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Partnership and collaboration: keys to promoting Blockchain adoption in Africa

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Blockchain technology

A World Economic Forum survey forecasts that about ten percent of global GDP will be stored on blockchain by 2027. The global spending on blockchain solutions is also expected to increase by almost 12 billion dollars by 2022. As promising as blockchain appears, it cannot thrive successfully without effective collaboration and partnership. 

The need for effective collaboration in the blockchain space cannot be overemphasized. Akin Sawyer, Strategy and Governance Lead for Decred, comments that “blockchain technology is very much influenced by current and upcoming regulation, and the overall government attitude towards this technology.” The blockchain industry in Africa cannot progress and experience mass adoption without effective partnership with the government and the development of effective regulations by the government. “In some cases, regulation is missing and that uncertainty can spook a lot of investors. By adopting business friendly regulation, some European countries like Switzerland, Estonia and Malta, have become fertile grounds for many blockchain startups.”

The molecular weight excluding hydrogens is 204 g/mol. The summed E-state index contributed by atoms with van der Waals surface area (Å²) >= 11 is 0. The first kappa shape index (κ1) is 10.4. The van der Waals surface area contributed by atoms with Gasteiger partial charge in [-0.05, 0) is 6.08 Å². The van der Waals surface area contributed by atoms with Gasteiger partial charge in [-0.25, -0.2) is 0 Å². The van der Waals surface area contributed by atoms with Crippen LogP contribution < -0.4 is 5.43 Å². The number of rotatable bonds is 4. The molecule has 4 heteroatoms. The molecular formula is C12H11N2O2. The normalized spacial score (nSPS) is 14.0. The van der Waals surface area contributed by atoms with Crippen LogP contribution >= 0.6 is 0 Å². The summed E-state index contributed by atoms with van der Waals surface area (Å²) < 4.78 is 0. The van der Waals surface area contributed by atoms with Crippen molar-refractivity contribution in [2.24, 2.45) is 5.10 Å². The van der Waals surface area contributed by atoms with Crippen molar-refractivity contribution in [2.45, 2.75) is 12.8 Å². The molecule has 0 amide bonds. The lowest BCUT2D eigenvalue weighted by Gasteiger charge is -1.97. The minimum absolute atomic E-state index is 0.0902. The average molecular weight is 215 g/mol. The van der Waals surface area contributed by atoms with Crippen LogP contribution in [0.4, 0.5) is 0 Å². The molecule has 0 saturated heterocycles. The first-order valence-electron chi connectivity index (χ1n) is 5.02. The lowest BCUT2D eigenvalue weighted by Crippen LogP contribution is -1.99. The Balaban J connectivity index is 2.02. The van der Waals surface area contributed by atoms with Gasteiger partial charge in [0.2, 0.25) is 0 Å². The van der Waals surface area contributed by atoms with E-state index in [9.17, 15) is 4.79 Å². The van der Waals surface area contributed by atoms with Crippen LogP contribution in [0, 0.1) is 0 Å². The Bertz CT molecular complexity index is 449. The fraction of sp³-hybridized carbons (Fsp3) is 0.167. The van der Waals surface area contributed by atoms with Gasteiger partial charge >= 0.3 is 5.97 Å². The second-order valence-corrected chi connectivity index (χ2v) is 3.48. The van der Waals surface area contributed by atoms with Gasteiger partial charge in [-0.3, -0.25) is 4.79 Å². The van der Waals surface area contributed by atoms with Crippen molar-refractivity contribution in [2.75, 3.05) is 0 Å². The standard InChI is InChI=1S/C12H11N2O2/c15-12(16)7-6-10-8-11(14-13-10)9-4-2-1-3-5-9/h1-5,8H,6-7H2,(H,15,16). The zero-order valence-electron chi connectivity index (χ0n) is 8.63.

Regulation is critical to the development of blockchain in Africa, and this can only be achieved through effective partnership with the government. The absence of regulations scare away many potential investors from Africa’s budding blockchain industry because of the great risk and uncertainty associated with such investment. Considering that the industry requires sufficient investment to increase the adoption of  blockchain technology in Africa, the absence of regulatory frameworks in most parts of the continent may significantly hinder the growth of blockchain. In September 2020, Nigeria, through the Security and Exchange Commission (SEC), proposed a regulatory framework for blockchain in the country. This move signalled a greenlight to investors, innovators, solution providers and leading organizations, to participate in the blockchain space. Although there is still more that needs to be done on the development of regulations for blockchain in the country, the  SEC regulation and the anticipated National Information Technology Development Agency(NITDA) Blockchain Policy Strategy Document promises a speedy widespread adoption of blockchain in the country in the near future. An effective synergy between the government and the blockchain industry in Africa is necessary to speed up the adoption of blockchain in the continent.

The blockchain space is an interconnected industry and no organization can single-handedly drive the desired adoption. This warrants the need for an effective collaboration between several players within the blockchain industry. For impressive growth to occur, all hands must be on deck. Africa needs to encourage more collaboration between local organizations within the blockchain industry and the rest of the global blockchain industry. Prominent global blockchain players like IBM have branches in Africa. A lot of these organizations have sufficient resources that can be tapped into, via effective collaboration, to facilitate the adoption of blockchain in Africa.